It reads like a Facebook correspondence between two very well-read ten-year-old children competing for the affections of their classmates.
"Why do you" jibes Richy D "support schools for children who are too young to have chosen their faith, thereby implicitly labelling them with the faith of their parents, whereas you wouldn't dream of so labelling a 'Keynesian child'?"
Stung by the nasty boy, class president Dave C coolly retorts: "Comparing John Maynard Keynes to Jesus Christ shows, in my view, why Richard Dawkins just doesn't get it."
Richy, top in science at his school, explains: "I satirised the faith-labelling of children using an analogy that almost everybody gets as soon as he hears it: we wouldn't dream of labelling a child 'Keynesian child' simply because her parents were Keynesian economists.
"Do you get it now, Prime Minister? Obviously I was not comparing Keynes with Jesus. I could just well have used 'monetarist child' or 'postmodernist child' or 'Europhile child'."
A very well educated debate from the two young men, but who is it that 'just doesn't get it' - celebrity atheist Richard Dawkins or prime minister David Cameron? Should we, as a country, value our religious heritage and tradition, or should we do the opposite and end "the real domination of our culture and politics that religion gets away with?"
Alternatively, do neither Cameron nor Dawkins truly get it?
Speaking in Christ Church Cathedral, Oxford, Mr Cameron said: "We are a Christian country and we should not be afraid to say so." He criticised the Church for "moral neutrality" in the face of crisis, and said it needs to be a more active force in the country. Cameron claimed that "values and morals" adopted from Christianity have made the nation "what it is today", and that it should continue to do so. "Put simply, for too long we have been unwilling to distinguish right from wrong. 'Live and let live' has too often become 'do what you please'."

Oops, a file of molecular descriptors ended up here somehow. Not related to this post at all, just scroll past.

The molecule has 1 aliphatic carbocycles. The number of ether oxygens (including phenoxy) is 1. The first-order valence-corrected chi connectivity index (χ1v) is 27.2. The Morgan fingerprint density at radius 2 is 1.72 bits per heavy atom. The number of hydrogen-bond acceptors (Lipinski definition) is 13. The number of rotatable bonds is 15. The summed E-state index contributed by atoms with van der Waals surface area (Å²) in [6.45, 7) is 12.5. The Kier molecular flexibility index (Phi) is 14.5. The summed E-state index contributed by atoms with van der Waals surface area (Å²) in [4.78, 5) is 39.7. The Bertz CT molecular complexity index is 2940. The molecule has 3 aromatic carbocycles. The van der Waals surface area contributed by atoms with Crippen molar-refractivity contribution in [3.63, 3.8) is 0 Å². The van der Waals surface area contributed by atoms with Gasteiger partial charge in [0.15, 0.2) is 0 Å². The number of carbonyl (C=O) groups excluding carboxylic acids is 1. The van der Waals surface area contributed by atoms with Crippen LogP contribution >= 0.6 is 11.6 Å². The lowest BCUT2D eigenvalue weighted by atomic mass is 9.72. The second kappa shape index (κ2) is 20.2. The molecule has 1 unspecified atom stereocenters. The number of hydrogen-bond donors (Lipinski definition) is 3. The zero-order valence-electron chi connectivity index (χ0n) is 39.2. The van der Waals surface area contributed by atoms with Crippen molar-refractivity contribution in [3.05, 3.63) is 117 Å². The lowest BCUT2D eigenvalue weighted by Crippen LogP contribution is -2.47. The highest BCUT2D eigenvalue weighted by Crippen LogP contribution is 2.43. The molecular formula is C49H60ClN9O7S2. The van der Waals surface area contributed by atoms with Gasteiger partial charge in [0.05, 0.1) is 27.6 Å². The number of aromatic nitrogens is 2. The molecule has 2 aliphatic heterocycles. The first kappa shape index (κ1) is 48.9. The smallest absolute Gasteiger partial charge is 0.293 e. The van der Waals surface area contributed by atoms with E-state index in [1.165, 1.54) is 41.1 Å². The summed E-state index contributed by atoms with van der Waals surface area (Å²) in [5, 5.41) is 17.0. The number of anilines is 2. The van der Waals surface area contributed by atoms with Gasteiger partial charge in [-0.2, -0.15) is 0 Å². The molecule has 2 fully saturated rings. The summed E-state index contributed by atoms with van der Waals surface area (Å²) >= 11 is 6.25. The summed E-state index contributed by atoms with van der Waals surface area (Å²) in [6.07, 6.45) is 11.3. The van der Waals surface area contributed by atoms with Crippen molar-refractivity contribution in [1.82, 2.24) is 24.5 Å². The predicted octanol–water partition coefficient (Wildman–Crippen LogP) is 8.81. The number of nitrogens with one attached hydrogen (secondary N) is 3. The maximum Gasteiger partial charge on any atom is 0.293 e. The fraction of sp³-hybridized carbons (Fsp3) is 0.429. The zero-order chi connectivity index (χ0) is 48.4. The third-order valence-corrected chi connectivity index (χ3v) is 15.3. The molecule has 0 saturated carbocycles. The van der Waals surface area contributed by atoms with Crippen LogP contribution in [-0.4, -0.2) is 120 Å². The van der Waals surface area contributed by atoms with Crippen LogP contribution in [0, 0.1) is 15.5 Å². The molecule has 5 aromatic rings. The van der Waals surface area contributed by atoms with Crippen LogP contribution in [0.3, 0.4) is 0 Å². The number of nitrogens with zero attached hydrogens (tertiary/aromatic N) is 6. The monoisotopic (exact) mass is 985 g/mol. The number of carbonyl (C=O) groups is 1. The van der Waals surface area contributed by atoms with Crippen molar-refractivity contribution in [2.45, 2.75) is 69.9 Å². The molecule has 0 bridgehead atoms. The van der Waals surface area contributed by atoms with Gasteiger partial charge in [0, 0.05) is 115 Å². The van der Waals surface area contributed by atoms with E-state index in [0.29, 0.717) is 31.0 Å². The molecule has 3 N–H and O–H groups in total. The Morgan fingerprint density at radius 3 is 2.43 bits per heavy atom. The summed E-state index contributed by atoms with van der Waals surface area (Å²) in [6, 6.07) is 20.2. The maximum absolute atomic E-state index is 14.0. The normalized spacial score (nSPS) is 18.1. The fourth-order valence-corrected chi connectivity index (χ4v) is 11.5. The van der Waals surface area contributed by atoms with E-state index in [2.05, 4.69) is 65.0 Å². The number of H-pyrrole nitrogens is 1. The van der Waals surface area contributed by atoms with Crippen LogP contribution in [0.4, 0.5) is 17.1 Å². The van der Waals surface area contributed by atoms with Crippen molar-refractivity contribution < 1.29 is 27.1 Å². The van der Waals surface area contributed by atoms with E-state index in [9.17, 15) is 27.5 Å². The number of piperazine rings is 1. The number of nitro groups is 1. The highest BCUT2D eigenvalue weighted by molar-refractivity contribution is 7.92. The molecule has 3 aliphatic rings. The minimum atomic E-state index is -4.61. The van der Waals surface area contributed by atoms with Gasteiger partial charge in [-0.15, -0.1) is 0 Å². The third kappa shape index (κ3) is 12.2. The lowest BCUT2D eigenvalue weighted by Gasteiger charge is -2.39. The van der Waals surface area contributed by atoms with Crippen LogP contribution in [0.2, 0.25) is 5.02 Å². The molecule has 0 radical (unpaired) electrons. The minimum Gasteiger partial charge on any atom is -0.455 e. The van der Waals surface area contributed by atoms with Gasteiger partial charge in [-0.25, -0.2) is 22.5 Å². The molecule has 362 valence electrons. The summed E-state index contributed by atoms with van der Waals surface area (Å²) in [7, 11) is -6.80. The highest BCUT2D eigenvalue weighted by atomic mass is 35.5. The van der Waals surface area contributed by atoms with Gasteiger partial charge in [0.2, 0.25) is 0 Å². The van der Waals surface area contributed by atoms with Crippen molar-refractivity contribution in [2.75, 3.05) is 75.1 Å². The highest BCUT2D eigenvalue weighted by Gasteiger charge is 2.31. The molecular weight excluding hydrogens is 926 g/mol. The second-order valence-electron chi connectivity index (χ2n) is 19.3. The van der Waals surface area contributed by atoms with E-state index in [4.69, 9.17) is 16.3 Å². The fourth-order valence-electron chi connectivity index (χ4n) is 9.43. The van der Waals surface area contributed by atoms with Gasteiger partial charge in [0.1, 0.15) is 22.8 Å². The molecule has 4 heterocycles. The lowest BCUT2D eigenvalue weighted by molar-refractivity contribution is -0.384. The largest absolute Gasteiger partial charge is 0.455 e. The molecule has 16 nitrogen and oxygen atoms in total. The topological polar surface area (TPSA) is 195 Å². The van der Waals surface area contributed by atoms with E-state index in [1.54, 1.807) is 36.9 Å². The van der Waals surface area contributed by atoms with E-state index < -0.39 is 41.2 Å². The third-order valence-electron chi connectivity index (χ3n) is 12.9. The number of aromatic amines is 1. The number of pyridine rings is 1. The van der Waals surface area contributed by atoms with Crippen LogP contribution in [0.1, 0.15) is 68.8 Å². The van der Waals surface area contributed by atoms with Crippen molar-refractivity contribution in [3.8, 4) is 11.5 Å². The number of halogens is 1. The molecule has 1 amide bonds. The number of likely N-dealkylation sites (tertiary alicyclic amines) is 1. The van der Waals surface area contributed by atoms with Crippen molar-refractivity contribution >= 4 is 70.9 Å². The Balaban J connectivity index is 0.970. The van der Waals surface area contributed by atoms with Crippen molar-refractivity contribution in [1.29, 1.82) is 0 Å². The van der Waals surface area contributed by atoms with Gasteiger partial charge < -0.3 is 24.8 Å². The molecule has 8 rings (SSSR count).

A classic Conservative outlook, this speech will undoubtedly have pleased many religious Tory backbenchers and Christian voters, but there are some worrying underlying tones here. With this year's Census showing that only 53.48% of people in this country consider themselves Christian - and fewer than half of these fully believing in the story of Jesus Christ - it seems outdated and rash to describe Britain as a Christian country.
Dawkins, in last week's New Statesman, wrote: "Modern society requires and deserves a truly secular state, by which I do not mean state atheism, but state neutrality in all matters pertaining to religion: the recognition that faith is personal and no business of the state." He also argues that Church-influenced political decisions are anti-democratic. Returning to the catalyst for the argument, Dawkins claims that children who attend faith schools can be prone to "discrimination and prejudice". This claim goes hand in hand with an article written by Dawkins in 2006 in which he suggested religious indoctrination was a form of "mental child abuse".
Dawkins' first point is well made. A Church active in defining the morals and politics of a nation does threaten democracy if given too much power, especially in a multicultural nation like Britain. However, the evolutionary biologist/philosopher/social activist then risks taking things too far in the other direction, making religion too 'personal' and taking away national and, more importantly, familial tradition. Children are allowed to inherit genes, money and moral values from their parents, so why not religion?
It's not entirely clear what 'it' is, but it is clear that both Cameron and Dawkins are wrong in their own ways. The Church of England should certainly have the right to influence the moral decisions of its members, but just because our political leader is Christian, does not mean the entire nation's morals should be dictated in this way. In the same way, though, Dawkins should respect peoples' rights to be religious and family's rights to 'indoctrinate'.